Instead of taking out the straight life annuity now, you can, as I understand it, take one out for a period of twenty or thirty years. That is a definite contract with a definite term attached to it, and there is some formula-I have seen, it, although I dto not recall exactly what it is- worked out with the department whereby the sum of money paid for that definite term is divisible into principal and into income and the taxpayer pays only on that part of it which is income. Do I understand that the minister is willing to make a similar exemption or give like consideration to all annual payments or annuity contracts where there is a straight term certain rather than a full life contingency?

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LIB

James Lorimer Ilsley (Minister of Finance and Receiver General)

Liberal

Mr. ILSLEY:

I understand that is the law.

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NAT
LIB
NAT

Harry Rutherford Jackman

National Government

Mr. JACKMAN:

Because I was approached at two o'clock when I was about to enter the chamber by one who should be in a position to know, and there seemed to be some doubt in regard to it.

May I point out to the minister that in part I, section 3, under paragraph (b)

. . . annuities or other annual payments received under the provisions of any contract except as in this act otherwise provided. . . .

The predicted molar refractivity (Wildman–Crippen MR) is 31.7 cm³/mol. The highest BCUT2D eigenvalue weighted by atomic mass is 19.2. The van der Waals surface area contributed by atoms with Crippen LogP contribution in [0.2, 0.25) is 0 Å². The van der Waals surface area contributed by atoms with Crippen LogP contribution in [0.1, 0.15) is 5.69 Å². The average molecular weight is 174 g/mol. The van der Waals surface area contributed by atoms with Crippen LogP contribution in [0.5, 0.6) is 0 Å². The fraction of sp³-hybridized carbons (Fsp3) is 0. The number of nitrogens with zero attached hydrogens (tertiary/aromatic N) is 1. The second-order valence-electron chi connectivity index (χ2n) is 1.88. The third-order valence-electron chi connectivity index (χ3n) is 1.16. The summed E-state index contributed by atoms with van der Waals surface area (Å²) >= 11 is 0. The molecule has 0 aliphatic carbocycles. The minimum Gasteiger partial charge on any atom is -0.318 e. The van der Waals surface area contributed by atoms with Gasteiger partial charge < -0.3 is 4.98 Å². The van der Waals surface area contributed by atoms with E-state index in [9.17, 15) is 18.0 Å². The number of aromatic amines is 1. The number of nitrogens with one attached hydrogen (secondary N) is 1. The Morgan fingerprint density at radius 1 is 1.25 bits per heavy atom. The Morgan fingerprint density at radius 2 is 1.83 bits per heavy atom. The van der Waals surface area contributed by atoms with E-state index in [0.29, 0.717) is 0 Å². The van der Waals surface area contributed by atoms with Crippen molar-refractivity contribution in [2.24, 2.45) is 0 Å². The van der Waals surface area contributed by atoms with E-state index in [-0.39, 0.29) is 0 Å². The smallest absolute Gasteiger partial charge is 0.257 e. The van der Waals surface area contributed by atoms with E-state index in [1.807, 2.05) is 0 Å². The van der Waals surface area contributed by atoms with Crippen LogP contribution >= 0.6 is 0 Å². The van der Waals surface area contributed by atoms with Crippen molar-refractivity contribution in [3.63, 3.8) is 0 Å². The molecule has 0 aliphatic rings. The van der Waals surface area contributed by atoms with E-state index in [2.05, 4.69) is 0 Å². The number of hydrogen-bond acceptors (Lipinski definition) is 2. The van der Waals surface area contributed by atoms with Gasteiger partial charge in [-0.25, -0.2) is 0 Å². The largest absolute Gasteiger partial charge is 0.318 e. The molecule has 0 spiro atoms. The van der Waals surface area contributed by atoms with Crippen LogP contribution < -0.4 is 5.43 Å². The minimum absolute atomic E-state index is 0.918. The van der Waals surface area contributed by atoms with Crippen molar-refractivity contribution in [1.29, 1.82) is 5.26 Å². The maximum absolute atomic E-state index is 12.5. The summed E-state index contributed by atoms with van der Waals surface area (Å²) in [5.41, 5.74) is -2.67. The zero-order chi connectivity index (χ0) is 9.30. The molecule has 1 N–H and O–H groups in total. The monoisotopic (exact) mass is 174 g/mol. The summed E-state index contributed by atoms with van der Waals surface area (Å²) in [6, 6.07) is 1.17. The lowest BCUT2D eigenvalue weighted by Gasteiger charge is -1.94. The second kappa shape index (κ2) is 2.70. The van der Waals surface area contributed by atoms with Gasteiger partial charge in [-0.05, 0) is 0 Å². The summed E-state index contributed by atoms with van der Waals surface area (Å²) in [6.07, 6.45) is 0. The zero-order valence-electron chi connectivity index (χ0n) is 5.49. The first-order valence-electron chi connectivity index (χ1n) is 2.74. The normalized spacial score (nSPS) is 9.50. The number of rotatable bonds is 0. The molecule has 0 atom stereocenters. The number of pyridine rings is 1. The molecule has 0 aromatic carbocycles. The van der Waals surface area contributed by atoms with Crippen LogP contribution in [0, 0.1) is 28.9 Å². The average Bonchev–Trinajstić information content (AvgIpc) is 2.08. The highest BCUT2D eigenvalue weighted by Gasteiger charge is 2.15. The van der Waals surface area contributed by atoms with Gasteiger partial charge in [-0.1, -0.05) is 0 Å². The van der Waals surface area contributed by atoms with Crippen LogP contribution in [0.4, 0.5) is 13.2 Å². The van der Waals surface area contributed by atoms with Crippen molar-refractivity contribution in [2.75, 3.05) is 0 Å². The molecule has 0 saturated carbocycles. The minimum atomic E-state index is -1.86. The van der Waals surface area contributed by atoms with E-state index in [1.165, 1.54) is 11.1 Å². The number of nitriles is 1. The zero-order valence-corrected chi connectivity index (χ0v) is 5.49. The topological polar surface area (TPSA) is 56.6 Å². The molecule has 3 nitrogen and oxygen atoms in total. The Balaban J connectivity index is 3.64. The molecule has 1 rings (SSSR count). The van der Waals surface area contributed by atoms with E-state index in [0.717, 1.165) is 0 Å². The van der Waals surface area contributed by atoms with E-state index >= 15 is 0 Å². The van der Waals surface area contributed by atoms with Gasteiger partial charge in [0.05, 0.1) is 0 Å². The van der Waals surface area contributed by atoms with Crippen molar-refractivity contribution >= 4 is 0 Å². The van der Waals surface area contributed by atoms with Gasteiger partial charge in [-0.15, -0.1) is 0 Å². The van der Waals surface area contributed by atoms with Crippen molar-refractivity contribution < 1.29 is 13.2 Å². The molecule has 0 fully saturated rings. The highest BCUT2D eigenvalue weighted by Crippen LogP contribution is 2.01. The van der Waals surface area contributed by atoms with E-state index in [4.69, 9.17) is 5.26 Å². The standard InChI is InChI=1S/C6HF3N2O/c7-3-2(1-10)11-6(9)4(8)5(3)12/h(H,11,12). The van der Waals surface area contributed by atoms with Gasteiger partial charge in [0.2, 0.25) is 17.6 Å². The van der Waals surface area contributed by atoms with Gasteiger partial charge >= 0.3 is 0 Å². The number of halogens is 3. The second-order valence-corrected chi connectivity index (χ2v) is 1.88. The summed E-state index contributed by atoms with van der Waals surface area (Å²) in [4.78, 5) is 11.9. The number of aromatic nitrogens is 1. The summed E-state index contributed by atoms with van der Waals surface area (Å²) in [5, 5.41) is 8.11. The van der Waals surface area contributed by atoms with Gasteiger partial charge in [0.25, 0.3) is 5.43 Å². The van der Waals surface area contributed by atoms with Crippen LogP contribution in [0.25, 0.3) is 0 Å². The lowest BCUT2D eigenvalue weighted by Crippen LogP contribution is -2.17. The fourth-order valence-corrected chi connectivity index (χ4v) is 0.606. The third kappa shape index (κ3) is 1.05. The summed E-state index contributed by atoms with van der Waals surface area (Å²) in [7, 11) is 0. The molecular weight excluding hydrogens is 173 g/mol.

are taxable. With all the discussion we have just had here it is not possible to separate principal and income.

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LIB
NAT

Harry Rutherford Jackman

National Government

Mr. JACKMAN:

Let us take soldiers' insurance. Supposing a soldier's beneficiary who does not get the full amount of the contract, say So,000, when the soldier dies, but has an immediate payment of $1,000 and the other $4,000 is paid out over a five-year period in annual instalments. Under this act would those annual instalments be taxable as income?

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LIB

James Lorimer Ilsley (Minister of Finance and Receiver General)

Liberal

Mr. ILSLEY:

I point out that Mr. Speaker is in the chair and that this is a speech on third reading that the hon. gentleman is making. Apart from that, I would not care to rule so rapidly on these problems he is putting.

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NAT

Harry Rutherford Jackman

National Government

Mr. JACKMAN:

All I wish to say is that there seems to be some doubt in connection with these annuities, and it all flows from the fact that the minister will not adopt the accounting practice and logic of separating income from principal in connection with life contracts. There is still a hardship on the Canadian people.

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LIB

James Lorimer Ilsley (Minister of Finance and Receiver General)

Liberal

Hon. J. L. ILSLEY (Minister of Finance):

The hon. gentleman was putting a question about taxability of term annuities, and I told him what I understand the law to be. I am not saying that in any authoritative way, but that is my understanding of the law. There is a possibility of a life contingency being mixed up with a term annuity in such a way that it would be difficult to know whether it is taxable or not. Certain litigation is proceeding now on at least one of those cases. I do not want anything that I may have said to be interpreted as expressing an opinion as to the merits of any case that is before the courts.

Motion agreed to and bill read the third time and passed.

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April 21, 1943